Social movements, including AS-PTA, involved in development of new agroecology policy in Brazil
This policy was sanctioned in a decree on 21 August by President Dilma Rousseff. A National Committee with 28 representatives of both government and civil society will develop proposals for the new policy, which must be ready by the end of February 2013.
Paulo Petersen of the Brazilian partner in the AgriCultures Network (AS-PTA), will be one of the committee members. He represents the Brazilian Agroecology Association, of which his organisation is a part.
Petersen: “Participating in this committee is a unique opportunity to establish an open debate with the government about the concept of agroecology. The government tends to formulate policies for niche markets, while we are talking about a structural change in rural development. Between these two visions, there is much to negotiate. We hope that structural programmes will be implemented rather quickly. Two elements are key for us: the preservation of native seeds, and the reduction of the use of agrochemicals”.
Denis Monteiro, executive secretary of the civil society coalition, agrees: "It is not possible for things to continue the way they are. We are the largest consumers of pesticides in the world. Because the current situation is inconsistent with the concept of agroecology, progress must be made to promote agriculture without poisons and to monitor large companies," he proposed.
According to Minister Gilberto Carvalho, the government aims to enhance the participation of social movements in developing the new policy. About 20 representatives of rural social movements attended the meeting. Eugenio Ferrari is spokesperson for the civil society coalition. He stated that the participants realise that the current economic environment is not in their favour, because of the tendency of the government to strengthen industrial agriculture and agribusiness.
At the same time, emphasises Carvalho, it is important that various programmes were put in place that have contributed to the uptake of the agroecological perspective, such as the Food Acquisition Programme and the National School Nutrition Programme. “The new agroecology policy must consolidate and expand these mechanisms”, he said.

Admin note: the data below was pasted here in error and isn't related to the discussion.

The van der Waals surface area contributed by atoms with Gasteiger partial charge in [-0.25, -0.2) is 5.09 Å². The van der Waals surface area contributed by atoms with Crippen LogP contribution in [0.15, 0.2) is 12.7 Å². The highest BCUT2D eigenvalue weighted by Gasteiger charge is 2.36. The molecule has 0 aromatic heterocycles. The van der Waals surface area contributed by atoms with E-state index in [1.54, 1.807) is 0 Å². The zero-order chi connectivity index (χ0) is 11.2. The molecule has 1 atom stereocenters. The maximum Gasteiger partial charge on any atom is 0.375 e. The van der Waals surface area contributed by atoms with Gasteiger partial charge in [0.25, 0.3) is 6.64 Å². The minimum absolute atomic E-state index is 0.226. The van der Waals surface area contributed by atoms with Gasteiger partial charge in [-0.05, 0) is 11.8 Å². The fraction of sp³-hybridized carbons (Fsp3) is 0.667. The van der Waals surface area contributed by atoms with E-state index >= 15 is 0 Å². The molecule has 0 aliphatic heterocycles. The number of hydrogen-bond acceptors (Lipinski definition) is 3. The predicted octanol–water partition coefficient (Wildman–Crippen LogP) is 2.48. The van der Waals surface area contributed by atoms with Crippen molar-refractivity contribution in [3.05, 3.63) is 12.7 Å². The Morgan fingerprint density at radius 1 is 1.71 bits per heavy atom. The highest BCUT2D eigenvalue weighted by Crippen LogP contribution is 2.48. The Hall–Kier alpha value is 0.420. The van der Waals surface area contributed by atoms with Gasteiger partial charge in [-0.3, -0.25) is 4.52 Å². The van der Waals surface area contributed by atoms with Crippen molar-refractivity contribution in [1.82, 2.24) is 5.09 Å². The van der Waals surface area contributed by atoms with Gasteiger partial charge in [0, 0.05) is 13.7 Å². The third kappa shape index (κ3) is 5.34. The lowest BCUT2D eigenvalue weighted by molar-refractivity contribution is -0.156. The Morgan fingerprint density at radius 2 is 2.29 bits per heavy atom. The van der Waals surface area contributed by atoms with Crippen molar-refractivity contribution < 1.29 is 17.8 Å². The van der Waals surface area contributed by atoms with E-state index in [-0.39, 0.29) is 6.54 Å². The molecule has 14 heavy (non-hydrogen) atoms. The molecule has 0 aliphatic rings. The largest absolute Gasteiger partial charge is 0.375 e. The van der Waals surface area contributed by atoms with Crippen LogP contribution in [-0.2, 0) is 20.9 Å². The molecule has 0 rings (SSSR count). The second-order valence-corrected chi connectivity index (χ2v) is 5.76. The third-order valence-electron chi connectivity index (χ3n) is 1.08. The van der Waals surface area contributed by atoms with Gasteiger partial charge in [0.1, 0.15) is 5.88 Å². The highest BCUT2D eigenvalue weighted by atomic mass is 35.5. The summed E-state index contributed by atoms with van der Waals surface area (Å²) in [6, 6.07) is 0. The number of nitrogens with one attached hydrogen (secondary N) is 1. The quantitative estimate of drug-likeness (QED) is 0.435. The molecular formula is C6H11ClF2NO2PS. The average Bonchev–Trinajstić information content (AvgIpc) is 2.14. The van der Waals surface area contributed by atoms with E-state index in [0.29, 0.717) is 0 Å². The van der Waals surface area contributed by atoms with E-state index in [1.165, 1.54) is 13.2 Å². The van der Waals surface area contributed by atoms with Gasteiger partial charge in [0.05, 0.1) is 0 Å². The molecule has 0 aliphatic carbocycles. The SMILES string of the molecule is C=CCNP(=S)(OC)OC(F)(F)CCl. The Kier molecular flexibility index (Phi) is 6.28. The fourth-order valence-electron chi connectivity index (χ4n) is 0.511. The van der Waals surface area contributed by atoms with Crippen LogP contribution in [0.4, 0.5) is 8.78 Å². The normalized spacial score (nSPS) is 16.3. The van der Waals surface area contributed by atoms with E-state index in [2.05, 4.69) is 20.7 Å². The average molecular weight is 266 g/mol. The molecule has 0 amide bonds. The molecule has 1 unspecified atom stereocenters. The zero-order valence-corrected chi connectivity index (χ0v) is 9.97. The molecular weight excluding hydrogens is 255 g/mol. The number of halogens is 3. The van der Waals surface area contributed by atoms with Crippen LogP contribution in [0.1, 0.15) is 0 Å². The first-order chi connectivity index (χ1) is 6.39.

The organisations were surprised with the launch of the decree during the Unitary Meeting of Field, Water and Forestry peoples and workers, held in Brasilia in August 2012. According to Rosângela Lamb, the Movement of Rural Women, more than 30 organizations were present in a workshop about agroecology where the decree was suddenly presented.
"We are very concerned with the new policy, because agroecology is very dear to our peasant life, autonomy and food sovereignty. It is crucial that our rights to land and territory are strongly present in the agroecology policy. We are willing to help in the elaboration of this policy, but what has to be at the forefront of the policy is the defense of our common goods”, said Lamb. She stressed: “Peasant agriculture sustains this country, it produces 70% of our food."
Carvalho also has critical observations: "It is clear that an agroecology policy should be geared at the needs of family farmers, peoples and traditional communities. With this in mind, we participated in the process until the end of May 2012. However, what this decree says, surprises us. We are dissatisfied with the lack of reference to the social function of land, which is the fundamental element and the physical basis of agroecology. We equally unhappy that the decree makes no reference to universal access to water as a public good. Finally, the participation of social movements in the development of the policy looks to be rather limited."
However, according to the movements, the inclusion of the importance of saving native seeds is an advancement in this dialogue. They also have proposals to strengthen other aspects of the policy.
"The policy should be geared to stimulate the local markets. The local markets begin to lose ground in favour of large companies and big supermarkets. We must encourage them. It is therefore important to review the credit policy, " observed Francis dal Chiavon, the Movement of Landless Rural Workers (MST).
The president of the National Food and Nutritional Security Council (Consea), Maria Emilia Pacheco, noted that there is no nutrition and food sovereignty without security of land. According to her, this issue requires boldness on the part of the government, because since 1988 there is no framework that guarantees the territories of traditional peoples and communities.
"It is not only about expanding protected areas, which is a breakthrough (and we can give examples), but also about land reform and new trade agreements. Finally, programs need to recognize the role of women in leadership agroecological processes", she said.
Stay tuned for further updates from Brazil!
Read more (in Portuguese): An interview with Paulo Petersen of AgriCultures member AS-PTA